This Article is From Dec 05, 2013

Sikh man gets USD 50,000 after being denied job due to his beard

Sikh man gets USD 50,000 after being denied job due to his beard
New Jersey: In 2008 Gurpreet Kherha, an Indian-American Sikh man, was denied a job because of his beard. This week he has received 50,000 dollars as compensation.

Five years ago, Mr Kherha, who is now 29, had applied for a sales job at a car dealership, Tri-County Lexus in Little Falls, in New Jersey. He was praised for his performance during training, but when it came to the interview was told he would not get the job because of the company's 'no beard policy.'

Mr Kherha then took his case to the Sikh Coalition, a community organisation, which filed a discrimination claim along with the the Equal Employment Opportunity Commission (EEOC) in November 2008, and a lawsuit was filed in New Jersey State Court in February 2010.

In a statement, Mr Kherha said, "I believe the overall outcome of the case was very positive. I feel proud that I was able to stand up for myself as a Sikh and by extension the Sikh community. Educating the public about our religion is invaluable, as is standing up for our rights, and serves not only this generation, but future generations as well."

Ravinder Bhalla, Mr Kherha's attorney told NDTV, "The positive from this whole outcome is that Mr. Kherha was awarded compensation for the violation of his civil rights and now there is mandatory training at the car dealership to make sure they comply with federal civil right laws. That is the real victory, not only for Mr. Kherha and the Sikh community but for everyone."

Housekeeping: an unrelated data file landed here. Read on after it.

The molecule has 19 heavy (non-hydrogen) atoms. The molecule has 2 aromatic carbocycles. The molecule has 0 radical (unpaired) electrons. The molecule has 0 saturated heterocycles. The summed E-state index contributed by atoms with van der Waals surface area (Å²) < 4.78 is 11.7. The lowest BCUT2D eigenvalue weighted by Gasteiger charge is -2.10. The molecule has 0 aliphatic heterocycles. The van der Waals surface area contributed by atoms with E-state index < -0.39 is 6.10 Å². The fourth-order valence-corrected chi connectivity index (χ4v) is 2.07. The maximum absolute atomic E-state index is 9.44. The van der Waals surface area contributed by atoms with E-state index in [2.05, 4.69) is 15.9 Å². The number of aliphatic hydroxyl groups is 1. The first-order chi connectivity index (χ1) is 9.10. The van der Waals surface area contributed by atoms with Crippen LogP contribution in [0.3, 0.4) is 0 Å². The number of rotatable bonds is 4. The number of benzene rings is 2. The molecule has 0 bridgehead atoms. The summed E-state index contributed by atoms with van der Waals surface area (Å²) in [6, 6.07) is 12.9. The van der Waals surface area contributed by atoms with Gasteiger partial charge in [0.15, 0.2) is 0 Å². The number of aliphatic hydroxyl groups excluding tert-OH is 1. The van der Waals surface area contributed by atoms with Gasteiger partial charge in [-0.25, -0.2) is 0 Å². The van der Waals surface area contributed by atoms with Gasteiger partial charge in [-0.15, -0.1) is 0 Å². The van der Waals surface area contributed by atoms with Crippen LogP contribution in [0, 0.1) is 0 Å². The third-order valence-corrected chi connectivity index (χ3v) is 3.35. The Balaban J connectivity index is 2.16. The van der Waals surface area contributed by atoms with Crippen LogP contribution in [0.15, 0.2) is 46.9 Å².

This comes after the recent defacement of Gap ads featuring a Sikh, Waris Ahluwalia, a renowned jewellery designer and a prominent New York socialite, and is an unfortunate reflection of the alleged discrimination faced by minorities post 9/11 in streets and in offices across America. However, American Sikhs say there is hope that change, however slow, will come.

Amardeep Singh, Co-Founder of the Sikh Coalition told NDTV, "I think we Sikhs are in an awkward phase with our relationship with America. When you just get into a dance and are getting to know your partner, America is getting to know who we are and what we are about. But I have faith, and this case and the Gap case proves it, if you are proud of who you are and are delivering something of value to society, people will eventually get it."